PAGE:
Unfortunately running a business means that I don’t have as much time to train as I would like. I train my active flexibility 5 days a week. I focus on a specific area in each flexibility session. For example, one day for front splits, one day for middle splits, one day for back bending and shoulders, one Hot Yoga session, and then another for middle splits. Because I am naturally very stiff I need to work on my flexibility a lot to reach the specific goals that I set out for myself. I am naturally quite strong, so I will spend some time conditioning (usually first thing in the morning, most days) for about 20 mins. I train on the pole for specific elements and dancing 2 sessions per week.
5. You travel giving workshops and performing. Could you please share a funny episode during your trips with the readers?
In 2011 I was at ‘Miss Pole Dance Germany’ competition, I came to Hamburg together with my boyfriend Padraig. So as I arrived, the organizer said to me “Arlene, you came with your boyfriend, great! The one who was supposed to clean the poles has canceled and we urgently need somebody who could do that. Could your boyfriend do that?” Padraig hadn´t done pole before. So I had to teach him how to climb and to clean the pole before the competition was due to begin, to ensure he did a good job! And he did!
– Has your boyfriend continue doing pole dance afterwards?
-Not really, but he knows some tricks. But he prefers swimming and cycling more.
6. How do you create your pole dance transitions and floor work? What are your best tips for the readers?
I’m always inspired by watching what other pole dancers are doing. I like to watch their transitions and floorwork and think “What can I do with that” or how can I do it a different way. When I’m training I will explore the transitions in a different way. I really love transitions and I consider myself a ‘transition’ dancer. I prefer doing things that are easy for me and my body. When I‘m performing I like to do tricks and elements and that I know I can well, rather than trying to do really difficult things. I prefer to show my strengths rather than my weaknesses. I take my time working on new elements so that I don’t injure myself, and I never put them in a performance until they feel ‘easy’. So I like doing tricks and transitions that I am good at, and focus more on telling a story through my performance. I love telling stories, maybe it’s because I´m Irish and we love stories! Also, I believe the audience loves stories more than tricks.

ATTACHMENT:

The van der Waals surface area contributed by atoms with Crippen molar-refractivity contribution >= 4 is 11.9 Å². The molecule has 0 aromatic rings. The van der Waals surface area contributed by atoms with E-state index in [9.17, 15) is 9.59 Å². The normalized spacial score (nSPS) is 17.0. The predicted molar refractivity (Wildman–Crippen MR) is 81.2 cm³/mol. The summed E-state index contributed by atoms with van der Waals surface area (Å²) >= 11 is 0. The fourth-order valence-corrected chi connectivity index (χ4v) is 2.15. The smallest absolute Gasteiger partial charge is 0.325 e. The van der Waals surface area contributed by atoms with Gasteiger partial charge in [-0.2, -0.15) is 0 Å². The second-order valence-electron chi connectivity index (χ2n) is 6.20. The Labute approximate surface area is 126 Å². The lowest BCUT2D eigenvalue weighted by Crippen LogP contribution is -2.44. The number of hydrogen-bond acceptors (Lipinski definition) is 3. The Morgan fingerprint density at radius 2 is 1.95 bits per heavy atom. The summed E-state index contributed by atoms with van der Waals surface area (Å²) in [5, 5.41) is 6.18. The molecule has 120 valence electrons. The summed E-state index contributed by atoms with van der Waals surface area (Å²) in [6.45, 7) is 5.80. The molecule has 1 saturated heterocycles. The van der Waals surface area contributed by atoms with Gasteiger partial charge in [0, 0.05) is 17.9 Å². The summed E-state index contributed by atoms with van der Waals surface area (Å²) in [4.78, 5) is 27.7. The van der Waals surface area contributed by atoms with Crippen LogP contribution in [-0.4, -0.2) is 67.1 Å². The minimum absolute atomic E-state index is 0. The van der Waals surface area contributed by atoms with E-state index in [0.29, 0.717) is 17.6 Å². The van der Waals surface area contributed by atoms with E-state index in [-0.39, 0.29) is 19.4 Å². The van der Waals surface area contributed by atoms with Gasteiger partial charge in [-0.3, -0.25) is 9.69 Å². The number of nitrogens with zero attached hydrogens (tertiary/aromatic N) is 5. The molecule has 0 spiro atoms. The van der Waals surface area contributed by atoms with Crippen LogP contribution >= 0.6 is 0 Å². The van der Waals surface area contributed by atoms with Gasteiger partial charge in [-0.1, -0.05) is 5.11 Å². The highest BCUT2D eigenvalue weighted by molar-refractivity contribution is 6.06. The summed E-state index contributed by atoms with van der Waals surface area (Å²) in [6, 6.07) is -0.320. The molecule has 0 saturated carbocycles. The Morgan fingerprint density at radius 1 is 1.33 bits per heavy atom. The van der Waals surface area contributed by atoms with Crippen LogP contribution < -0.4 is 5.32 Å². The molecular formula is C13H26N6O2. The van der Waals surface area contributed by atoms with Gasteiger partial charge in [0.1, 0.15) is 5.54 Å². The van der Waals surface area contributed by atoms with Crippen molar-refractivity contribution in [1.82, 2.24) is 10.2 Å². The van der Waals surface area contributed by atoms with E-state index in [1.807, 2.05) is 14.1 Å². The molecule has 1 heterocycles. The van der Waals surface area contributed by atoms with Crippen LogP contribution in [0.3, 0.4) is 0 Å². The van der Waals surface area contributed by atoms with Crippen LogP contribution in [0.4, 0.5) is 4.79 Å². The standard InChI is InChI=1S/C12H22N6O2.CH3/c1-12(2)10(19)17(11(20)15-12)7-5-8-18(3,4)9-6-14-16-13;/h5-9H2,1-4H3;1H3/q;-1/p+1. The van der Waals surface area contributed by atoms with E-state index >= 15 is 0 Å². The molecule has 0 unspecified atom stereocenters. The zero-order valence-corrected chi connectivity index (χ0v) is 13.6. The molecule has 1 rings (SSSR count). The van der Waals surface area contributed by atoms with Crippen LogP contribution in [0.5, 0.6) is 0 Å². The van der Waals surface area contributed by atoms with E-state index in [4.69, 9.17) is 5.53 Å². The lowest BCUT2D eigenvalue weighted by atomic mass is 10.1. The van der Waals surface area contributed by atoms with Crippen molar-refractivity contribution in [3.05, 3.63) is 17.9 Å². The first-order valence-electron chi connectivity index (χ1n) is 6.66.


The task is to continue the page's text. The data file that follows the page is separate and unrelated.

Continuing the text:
Photo: Jass Foley
7. What do you appreciate most in a pole dance performance?
How is your creative process when preparing your choreography? How do you choose your music for your performances?
I like when the legs are fully (and properly) extended, from the hip, through the knee, to the ankle. And the feet are PROPERLY pointed, not just the toes, but the ankles! Especially when the dancers are wearing heels. I am very strict on these elements when I’m judging pole dance competitions. I like people to tell a story and to show their emotions rather than trying to do difficult moves that they haven’t yet mastered. When some people perform, I can see that they are preoccupied with their technique and they choose the most difficult movements, the result is that they look like robots instead of creating a dance. The audience wants to feel emotionally moved by a performance; they will forget the tricks you did but they’ll remember you if you brought some sort of emotion, story or beauty to your performance.
Yes, that´s true when you know the movements well, they look light and fluent, like a dance, and you can express yourself freely without struggling with your body and boring the audience.
Yes, audience wants to see your performance. A simple move is more worth than an impressive that has ugly or difficult transitions; details like that takes the audience attention away from what you are doing.
When I’m choosing music, I like rock music so that´s why most of my performance music is rock.
In which languages are the songs you perform to?
I like to understand the song in order to express it. That´s how I feel about it. So I choose rock songs in English. Because that´s what I´m listening to.
Have you seen people suffer during the performance?
Yes, I´ve seen this before and sadly many pole dancers and aerialists are still doing that. Recently I was judging a pole dance and aerial hoop competition, one of the competitors fell very badly from the trying to do a move that she was not yet ready to do. So she fell on her face and there was blood everywhere… It was a very scary thing to witness, but thankfully she was not seriously injured. This is why I believe that simple moves executed well with flawless transitions and good lines are more beautiful and worth more than the ‘hard’ ones.
8. What are your secret body care tips?
What tips can you give to those who just start pole dance and need to adopt their body to the pole?